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From the Wikipedia entry on Electrochemical cell (

An electrochemical cell consists of two half-cells. Each half-cell consists of an electrode, and an electrolyte. The two half-cells may use the same electrolyte, or they may use different electrolytes. The chemical reactions in the cell may involve the electrolyte, the electrodes or an external substance (as in fuel cells which may use hydrogen gas as a reactant). In a full electrochemical cell, species from one half-cell lose electrons (oxidation) to their electrode while species from the other half-cell gain electrons (reduction) from their electrode.

My familiarity with the word species begins and ends with the classification of living things so I am utterly baffled as to what it means in the present context.

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The term "species" is used quite generally in physics mean something like "type of substance", anything from the subclasses of elementary particles, to (like in your case), chemicals. – user12345 Apr 8 '13 at 18:45
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Species in this context means "chemical species", i.e. a type of molecule. $\mathrm{H_2O}$ is one example of a chemical species, $\mathrm{NaCl}$ is another.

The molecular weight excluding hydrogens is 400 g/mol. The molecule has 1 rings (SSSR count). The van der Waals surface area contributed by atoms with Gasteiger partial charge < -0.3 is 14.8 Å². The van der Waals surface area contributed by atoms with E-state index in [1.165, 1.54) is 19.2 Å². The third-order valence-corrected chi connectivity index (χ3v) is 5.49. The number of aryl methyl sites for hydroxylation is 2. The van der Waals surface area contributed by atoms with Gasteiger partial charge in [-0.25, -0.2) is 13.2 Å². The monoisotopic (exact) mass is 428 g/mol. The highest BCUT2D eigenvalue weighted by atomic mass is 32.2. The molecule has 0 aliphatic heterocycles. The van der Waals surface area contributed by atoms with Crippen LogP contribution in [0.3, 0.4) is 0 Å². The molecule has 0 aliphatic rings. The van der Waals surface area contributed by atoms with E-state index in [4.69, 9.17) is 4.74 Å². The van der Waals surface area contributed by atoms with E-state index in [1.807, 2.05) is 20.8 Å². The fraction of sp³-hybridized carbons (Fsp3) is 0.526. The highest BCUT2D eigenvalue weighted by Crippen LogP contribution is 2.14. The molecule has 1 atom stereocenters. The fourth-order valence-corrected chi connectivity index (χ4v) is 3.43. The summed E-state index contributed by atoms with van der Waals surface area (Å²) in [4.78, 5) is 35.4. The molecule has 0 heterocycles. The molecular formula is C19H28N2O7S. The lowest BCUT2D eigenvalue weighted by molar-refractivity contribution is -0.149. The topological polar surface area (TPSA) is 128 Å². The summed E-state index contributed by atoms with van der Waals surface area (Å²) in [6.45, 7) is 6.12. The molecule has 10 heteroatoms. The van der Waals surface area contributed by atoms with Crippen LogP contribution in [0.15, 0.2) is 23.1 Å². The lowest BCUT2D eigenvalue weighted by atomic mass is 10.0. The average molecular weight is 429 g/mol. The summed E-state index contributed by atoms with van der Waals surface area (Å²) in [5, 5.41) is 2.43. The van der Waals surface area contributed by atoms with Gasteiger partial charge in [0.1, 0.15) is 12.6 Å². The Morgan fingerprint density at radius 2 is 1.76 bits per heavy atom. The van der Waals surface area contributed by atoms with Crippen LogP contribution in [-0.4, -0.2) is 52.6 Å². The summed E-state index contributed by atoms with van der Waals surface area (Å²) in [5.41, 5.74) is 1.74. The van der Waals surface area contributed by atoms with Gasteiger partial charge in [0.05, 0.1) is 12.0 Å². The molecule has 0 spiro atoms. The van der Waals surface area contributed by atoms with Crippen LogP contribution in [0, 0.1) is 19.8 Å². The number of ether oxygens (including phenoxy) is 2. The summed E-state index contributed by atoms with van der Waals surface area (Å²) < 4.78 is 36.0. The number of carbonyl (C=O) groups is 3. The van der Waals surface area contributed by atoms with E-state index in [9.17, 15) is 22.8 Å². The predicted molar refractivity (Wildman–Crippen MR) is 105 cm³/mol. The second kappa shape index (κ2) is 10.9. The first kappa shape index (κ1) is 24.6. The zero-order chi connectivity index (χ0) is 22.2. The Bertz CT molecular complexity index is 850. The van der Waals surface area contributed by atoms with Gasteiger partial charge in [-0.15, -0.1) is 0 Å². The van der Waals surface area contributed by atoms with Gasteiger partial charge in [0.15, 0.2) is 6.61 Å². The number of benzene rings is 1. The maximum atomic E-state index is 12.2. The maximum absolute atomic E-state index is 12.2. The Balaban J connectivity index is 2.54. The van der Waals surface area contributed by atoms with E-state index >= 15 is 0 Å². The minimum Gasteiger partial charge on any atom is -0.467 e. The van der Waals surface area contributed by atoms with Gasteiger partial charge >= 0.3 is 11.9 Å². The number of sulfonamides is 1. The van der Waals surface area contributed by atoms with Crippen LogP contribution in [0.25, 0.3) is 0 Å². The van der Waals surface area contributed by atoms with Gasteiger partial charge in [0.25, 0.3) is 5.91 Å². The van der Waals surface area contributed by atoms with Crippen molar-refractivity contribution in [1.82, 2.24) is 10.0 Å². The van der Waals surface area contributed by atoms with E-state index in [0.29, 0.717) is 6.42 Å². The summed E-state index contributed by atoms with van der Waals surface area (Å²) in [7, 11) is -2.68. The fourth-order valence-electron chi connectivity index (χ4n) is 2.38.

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Thanks. 1. So could the author basically have written "molecules" or "atoms" instead of "species"? Any idea why they preferred "species"? Is it to emphasize the fact that the electrolyte of one half-cell may consist of a different chemical composition than the electrolyte of the other half-cell? 2. The "species" that are losing or gaining their electrons are found in the electrolyte, right? – oyvey Apr 8 '13 at 16:06
In this case they could just have written molecules, yes. But in general it doesn't mean the same thing - the species is the type of molecule rather than the molecule itself, in the same way that the biological species "elephants" is a different thing from an actual elephant. I found the word confusing the first time I came across it as well, but it's a pretty standard term in chemistry. – Nathaniel Apr 9 '13 at 0:24

In electrochemistry a species is just something distinct that we have to put into our equations to work out what's going on. For example water is a species, but so is H$^+$ and OH$^-$. Likewise NaCl is a species, but in practise it ionises almost totally so the only species present would be Na$^+$ and Cl$^-$.

Generally a species is anything that appears on it's own in the formula for calculating concentrations. For example for water we write:

$$ K_w = \frac{[H^+][OH^-]}{[H_2O]} $$

where $K_w$ is the equilibrium constant for dissocation of water, and all three items on the right hand side are treated as seperate species (though we normally write the activity of water, [H$_2$O], as the constant value 1).

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